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Biden surveys storm damage in Florida, will not meet with DeSantis


By Jeff Mason

WASHINGTON (Reuters) -U.S. President Joe Biden was in northern Florida on Saturday, surveying the damage caused by Hurricane Idalia and comforting people affected by the storm, though he had no plans to meet with Ron DeSantis, the state’s Republican governor and a potential presidential rival.

Biden, a Democrat, told reporters on Friday he would see the governor during the trip, but DeSantis’ spokesman Jeremy Redfern said later that no meeting was planned and “the security preparations alone that would go in to setting up such a meeting would shut down ongoing recovery efforts.”

Responding to a question on Saturday on what had happened to the meeting, Biden told reporters, “I don’t know. He’s not going to be there.”

DeSantis, 44, is running for the 2024 Republican presidential nomination to oust Biden from the White House, but trails former President Donald Trump in opinion polls. Biden, 80, is running for re-election.

Biden and DeSantis have spoken regularly this week about the storm, which pummeled Florida’s Big Bend region with Category 3 winds of nearly 125 mph (200 kph). On Wednesday, the president said politics had not crept into their conversations. “I think he trusts my judgment and my desire to help,” Biden said.

The White House said Biden, who is traveling with his wife, Jill, informed DeSantis about the visit during a conversation on Thursday and the governor did not raise concerns then.

“Their visit to Florida has been planned in close coordination with FEMA as well as state and local leaders to ensure there is no impact on response operations,” White House spokesperson Emilie Simons said, referring to the Federal Emergency Management Agency.

Their failure to meet will not have any impact on recovery efforts, FEMA’s director, Deanne Criswell, said on Saturday.

She told reporters that search and rescue operations had wrapped up and that officials were now focused on restoring power to the affected regions. Less than 1% of Floridians were without power as of Saturday, she said, though that figure was significantly higher in some areas directly impacted by the hurricane.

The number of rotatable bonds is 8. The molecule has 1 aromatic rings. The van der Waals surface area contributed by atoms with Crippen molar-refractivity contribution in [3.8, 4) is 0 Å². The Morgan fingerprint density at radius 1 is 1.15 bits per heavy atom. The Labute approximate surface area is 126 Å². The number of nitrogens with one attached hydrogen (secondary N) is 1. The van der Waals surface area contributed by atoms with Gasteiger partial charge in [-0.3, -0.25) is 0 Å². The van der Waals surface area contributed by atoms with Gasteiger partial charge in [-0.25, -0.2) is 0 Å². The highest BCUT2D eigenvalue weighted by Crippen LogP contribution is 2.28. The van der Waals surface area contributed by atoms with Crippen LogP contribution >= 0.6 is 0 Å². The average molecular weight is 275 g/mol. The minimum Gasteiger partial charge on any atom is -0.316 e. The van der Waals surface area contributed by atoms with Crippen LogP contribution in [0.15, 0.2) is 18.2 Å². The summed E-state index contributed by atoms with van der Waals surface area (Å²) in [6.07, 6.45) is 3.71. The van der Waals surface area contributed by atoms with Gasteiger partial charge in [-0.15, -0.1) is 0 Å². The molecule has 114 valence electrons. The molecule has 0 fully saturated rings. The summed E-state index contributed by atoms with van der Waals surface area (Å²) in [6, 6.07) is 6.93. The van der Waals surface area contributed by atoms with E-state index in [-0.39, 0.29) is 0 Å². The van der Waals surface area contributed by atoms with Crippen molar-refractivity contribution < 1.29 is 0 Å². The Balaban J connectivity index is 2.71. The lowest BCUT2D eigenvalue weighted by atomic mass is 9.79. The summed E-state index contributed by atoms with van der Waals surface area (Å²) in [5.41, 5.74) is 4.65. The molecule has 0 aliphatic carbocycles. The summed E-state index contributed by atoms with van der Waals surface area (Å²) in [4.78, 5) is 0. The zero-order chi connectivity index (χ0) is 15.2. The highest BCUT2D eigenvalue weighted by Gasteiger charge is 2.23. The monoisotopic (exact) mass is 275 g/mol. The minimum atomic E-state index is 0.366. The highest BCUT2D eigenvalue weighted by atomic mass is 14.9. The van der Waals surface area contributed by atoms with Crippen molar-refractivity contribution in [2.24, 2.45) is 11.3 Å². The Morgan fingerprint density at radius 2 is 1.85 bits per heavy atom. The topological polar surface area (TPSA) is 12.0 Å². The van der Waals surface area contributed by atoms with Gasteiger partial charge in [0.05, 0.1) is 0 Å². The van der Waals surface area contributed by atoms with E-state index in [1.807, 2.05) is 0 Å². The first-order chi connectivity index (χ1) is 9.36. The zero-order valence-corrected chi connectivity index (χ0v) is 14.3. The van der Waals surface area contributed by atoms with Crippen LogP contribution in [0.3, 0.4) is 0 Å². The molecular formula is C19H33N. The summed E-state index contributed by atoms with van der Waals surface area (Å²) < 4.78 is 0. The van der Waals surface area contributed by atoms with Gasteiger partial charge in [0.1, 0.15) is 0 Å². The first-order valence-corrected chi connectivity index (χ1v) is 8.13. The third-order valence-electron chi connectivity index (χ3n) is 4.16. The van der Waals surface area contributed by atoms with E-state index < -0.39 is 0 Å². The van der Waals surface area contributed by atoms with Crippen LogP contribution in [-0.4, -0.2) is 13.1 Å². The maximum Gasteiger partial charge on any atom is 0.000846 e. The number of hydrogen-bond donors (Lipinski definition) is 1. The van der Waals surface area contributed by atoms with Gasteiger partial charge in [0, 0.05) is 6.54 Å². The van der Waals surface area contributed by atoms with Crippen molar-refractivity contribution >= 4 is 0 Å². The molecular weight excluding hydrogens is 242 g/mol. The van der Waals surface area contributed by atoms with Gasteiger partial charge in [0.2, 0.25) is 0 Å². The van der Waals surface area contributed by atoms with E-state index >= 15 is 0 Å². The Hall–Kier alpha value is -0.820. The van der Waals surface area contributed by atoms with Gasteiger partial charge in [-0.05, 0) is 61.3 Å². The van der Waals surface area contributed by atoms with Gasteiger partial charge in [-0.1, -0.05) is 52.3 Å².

DeSantis has been a sharp critic of Biden, and the two have clashed over COVID-19 vaccines, abortion and LGBT rights. But they met last year when Biden came to Florida to assess the devastation from Hurricane Ian, and Biden said at the time that they had worked together “hand in glove.”

DeSantis may not want to be photographed with Biden overlooking storm damage now as the Republican presidential primary race intensifies. Though he trails Trump, DeSantis leads the other Republican candidates in the race.

When Biden visited Florida after Hurricane Ian, a photo of DeSantis standing awkwardly to the side as Biden talked animatedly with a local couple went viral, highlighting the difference between the two politicians’ styles of public interaction.

Former New Jersey Governor Chris Christie, who is also running for the 2024 Republican presidential nomination, drew criticism for his praise of President Barack Obama in 2012 when the Democrat visited his state in the aftermath of superstorm Sandy.

Biden is visiting Live Oak in northern Florida, where he took an aerial tour of the damage and where he is set to receive a briefing on recovery efforts. He and the first lady will also tour a community that was hit by the storm, where they will see destroyed homes and speak to first responders, Criswell said.

Biden visited Hawaii just last week in the aftermath of deadly wildfires there, and said on Wednesday that no one could deny the climate crisis in light of the extreme weather.

After concluding the Florida trip, he is slated to travel to his home state of Delaware for the weekend.

(Reporting by Jeff Mason in WashingtonAdditional reporting by Andrea Shalal in WashingtonEditing by William Mallard, Jonathan Oatis and Matthew Lewis)

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